The economic prospects for millennials are not promising. Their December unemployment numbers showed little change and foretell longer-term problems. The overall unemployment rate stayed constant at 7.8%. However, workers 20-24 years old had difficulty finding jobs and their unemployment rate jumped from 12.6% to 13.7%. At the end of the year, 2.25 million workers in this age group were still looking for employment. On a positive note, a greater share of the 20-24 year old group entered the labor market increasing participation from 71% to 71.7%, the highest rate since last February.
Older millennials fared better as the unemployment rate of out of work 25-34 year olds dropped to 7.7% decreasing their unemployed total to 2.6 million, down from 3.1 million a year ago. Other age groups fared even better. Their unemployment rates were: 6.6% for 35-44 year olds, 5.8% for 45-54 year olds, and 5.9% for 55 and older.
What do these statistics mean for younger millennials generally? For one thing, based upon current job creation, millennials who want to work will not have many options. It will likely take more than a decade for pre-recession employment rates to return. Further, millennials will probably be more inclined to accept jobs with lower salaries and ones that are not commensurate with their education and experience.
Spending cuts will exacerbate the problems. We do not know how the president and Congress will deal with cuts, pending the new rounds of negotiations due to take place over the next 45 days. However, most analysts agree that severe cuts will be necessary to decrease deficits and the growth of our national debt. Millennials will be impacted to a great extent by federal cutbacks that will surely touch every branch of government as well as thousands of social programs. The counter to this, hopefully, will be more confidence among business people and more spending by them that will create new jobs.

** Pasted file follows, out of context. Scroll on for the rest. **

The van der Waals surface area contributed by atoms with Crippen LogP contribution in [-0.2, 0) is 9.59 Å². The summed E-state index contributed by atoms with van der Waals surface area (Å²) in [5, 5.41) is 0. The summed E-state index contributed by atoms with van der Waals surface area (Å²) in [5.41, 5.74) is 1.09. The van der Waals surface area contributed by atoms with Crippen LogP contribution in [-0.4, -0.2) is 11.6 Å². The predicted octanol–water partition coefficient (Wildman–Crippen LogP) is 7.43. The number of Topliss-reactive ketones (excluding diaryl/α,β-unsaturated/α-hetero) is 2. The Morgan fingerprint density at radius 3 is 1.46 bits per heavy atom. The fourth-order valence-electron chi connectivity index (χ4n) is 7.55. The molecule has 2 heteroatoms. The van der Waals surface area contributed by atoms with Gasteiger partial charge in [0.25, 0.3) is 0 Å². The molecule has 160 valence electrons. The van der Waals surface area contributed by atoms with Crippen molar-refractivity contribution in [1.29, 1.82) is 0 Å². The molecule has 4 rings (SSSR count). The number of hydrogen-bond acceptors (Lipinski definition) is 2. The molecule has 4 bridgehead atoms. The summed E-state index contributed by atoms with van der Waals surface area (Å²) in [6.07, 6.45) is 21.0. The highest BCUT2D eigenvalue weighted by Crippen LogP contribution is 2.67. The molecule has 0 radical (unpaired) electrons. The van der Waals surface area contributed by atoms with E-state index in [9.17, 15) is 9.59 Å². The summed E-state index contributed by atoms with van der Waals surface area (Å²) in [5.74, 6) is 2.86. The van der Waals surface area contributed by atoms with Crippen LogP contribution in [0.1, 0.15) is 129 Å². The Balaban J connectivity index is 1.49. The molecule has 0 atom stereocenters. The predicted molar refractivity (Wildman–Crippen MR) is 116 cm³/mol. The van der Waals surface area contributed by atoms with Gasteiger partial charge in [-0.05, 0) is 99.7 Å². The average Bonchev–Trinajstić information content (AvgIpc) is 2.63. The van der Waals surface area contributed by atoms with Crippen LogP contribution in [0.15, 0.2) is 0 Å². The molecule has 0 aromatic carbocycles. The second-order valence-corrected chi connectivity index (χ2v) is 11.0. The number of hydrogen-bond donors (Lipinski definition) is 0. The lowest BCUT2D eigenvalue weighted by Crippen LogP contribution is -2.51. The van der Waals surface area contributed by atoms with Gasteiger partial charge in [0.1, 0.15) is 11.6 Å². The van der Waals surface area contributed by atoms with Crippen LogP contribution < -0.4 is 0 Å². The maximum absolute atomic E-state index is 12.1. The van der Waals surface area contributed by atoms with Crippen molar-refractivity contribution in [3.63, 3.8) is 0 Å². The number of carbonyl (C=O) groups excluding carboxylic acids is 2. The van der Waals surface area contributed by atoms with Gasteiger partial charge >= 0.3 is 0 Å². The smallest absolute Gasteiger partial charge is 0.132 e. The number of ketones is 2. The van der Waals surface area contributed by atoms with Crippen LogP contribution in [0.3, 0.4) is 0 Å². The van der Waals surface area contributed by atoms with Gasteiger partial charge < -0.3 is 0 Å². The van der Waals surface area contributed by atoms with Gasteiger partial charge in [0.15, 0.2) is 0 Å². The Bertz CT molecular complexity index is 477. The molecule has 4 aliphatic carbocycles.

Looking ahead, millennials face numerous other problems that have been magnified by recent actions by the president and Congress. Whereas greater spending in the short-term will potentially help young people, in the longer-term, it will increase the national debt that they will inherit. Analysts have predicted deficits could elevate U.S. debt to $25 trillion or more over the next ten years. The burden will ultimately result in fewer services for all Americans in coming years.
Regarding Social Security, Medicare, and Medicaid, it is puzzling that millennials have been mute. If entitlements are not curtailed, they will consume the entire revenue stream of the federal government. This will necessitate incremental borrowing for all discretionary expenditures. Yet, young people are not making any noise as their elders gobble up these future security nets offered by the government.
Continued Federal Reserve easing will also impact millennials as their savings, if they have any at all, will generate very low returns. This phenomenon will negatively similarly affect seniors who depend upon income from their savings.
And finally, the acquisition of a home will be out of reach for most millennials. Today, unlike the years before the housing bubble burst, a borrower must have a good credit score, weekly income that approaches monthly mortgage payments, and a limited amount of total debt. The dream of owning a home will be elusive for many younger people.
The bleak picture painted above includes scant employment opportunity, federal spending cuts, increased federal debt, less financial and medical security, lower investment rates, higher taxes, and a tight mortgage environment that will make life more difficult for millennials.
If it is any solace, at least millennials do not have to be concerned with being drafted into military service and fighting an unjust war half way around the world as many baby boomers experienced in the 1960s and 1970s.